Not All Stink Bugs Are Troublesome

Usually when I mention the term ‘stink bug’ to producers, I can see that they get uncomfortable with this difficult-to-manage group of insect pests.  We have several common stink bug pest, including the green (Figure 1) and brown stink bugs (Figure 2). A number of counties east of I-65 are also beginning to experience the new invasive brown marmorated stink bug (Figure 3).

Figure 1. Brown stink bug. (Photo: Ric Bessin, UK)

Figure 1. Brown stink bug. (Photo: Ric Bessin, UK)

Figure 2. Green stink bug. (Photo: Ric Bessin, UK)

Figure 2. Green stink bug. (Photo: Ric Bessin, UK)

Figure 3. Brown marmorated stink bug . (Photo: Ric Bessin, UK)

Figure 3. Brown marmorated stink bug . (Photo: Ric Bessin, UK)

Beneficial Stink Bugs

But there are also beneficial stink bugs that are commonly found while monitoring fields for pests, including the spined soldier bug and the two-spotted stink bug.  These are predaceous stink bugs that assist by feeding on a number of pest insects.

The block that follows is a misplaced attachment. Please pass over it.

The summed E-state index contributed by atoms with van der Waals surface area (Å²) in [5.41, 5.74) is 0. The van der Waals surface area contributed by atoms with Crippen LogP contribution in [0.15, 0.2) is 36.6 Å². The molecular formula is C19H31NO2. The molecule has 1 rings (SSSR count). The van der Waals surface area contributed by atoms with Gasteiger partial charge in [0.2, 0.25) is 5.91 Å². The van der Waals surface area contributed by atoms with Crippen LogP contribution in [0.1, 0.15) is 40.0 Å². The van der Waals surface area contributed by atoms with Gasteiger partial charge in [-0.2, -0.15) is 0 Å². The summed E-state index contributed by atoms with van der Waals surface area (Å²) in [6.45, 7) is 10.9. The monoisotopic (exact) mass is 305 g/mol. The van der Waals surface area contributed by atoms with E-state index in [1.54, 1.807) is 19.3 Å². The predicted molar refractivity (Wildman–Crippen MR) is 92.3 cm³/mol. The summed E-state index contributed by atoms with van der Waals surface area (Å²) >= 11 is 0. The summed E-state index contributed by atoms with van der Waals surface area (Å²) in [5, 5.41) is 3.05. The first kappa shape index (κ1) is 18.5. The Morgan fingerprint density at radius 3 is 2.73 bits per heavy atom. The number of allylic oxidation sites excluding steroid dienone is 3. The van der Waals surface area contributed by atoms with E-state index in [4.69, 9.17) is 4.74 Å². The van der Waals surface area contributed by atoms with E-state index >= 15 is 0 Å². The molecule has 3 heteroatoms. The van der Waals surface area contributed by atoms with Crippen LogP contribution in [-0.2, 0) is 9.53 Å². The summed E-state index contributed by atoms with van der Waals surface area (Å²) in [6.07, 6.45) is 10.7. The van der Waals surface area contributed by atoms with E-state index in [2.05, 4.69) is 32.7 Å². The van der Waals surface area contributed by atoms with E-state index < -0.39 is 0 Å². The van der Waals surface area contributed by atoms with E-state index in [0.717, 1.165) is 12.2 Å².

The spined soldier bug (Figure 4) is our most common predatory stink bug in vegetable systems; it  will feed on a wide range of insect larvae and some adults.  It is commonly mistaken for a brown stink bug but has one very distinctive feature: a dark mark at the end of the transparent part of the front wings, giving it the appearance of a tail. In the absence of prey, spined soldier bug will feed on plants to a small extent, but it has never been associated economic injury.

Figure 4. A spined soldier bug feeding on another insect (note the dark marking on the tip of the front wings). (Photo: Ric Bessin, UK)

Figure 4. A spined soldier bug feeding on another insect (note the dark marking on the tip of the front wings). (Photo: Ric Bessin, UK)

The other common predatory stink bug in vegetable systems is the two-spotted stink bug (Figure 5). This stink bug is black with either red or orange markings.  There are two prominent black spots behind the head. This stink bug primarily attacks the eggs and larvae of the Colorado potato beetle.

Figure 5. The two-spotted stink bug is recognized by the spots on the thorax behind the head. (Photo: Ric Bessin, UK)

Figure 5. The two-spotted stink bug is recognized by the spots on the thorax behind the head. (Photo: Ric Bessin, UK)

Importance of Proper Identification

When scouting for pests, producers need to be able to distinguish these two beneficial stink bugs from those that cause damage. Otherwise, producers may use an insecticide needlessly to control the enemies of their vegetable pests.

 

Ric Bessin, Extension Entomologist

 

Posted in Fruit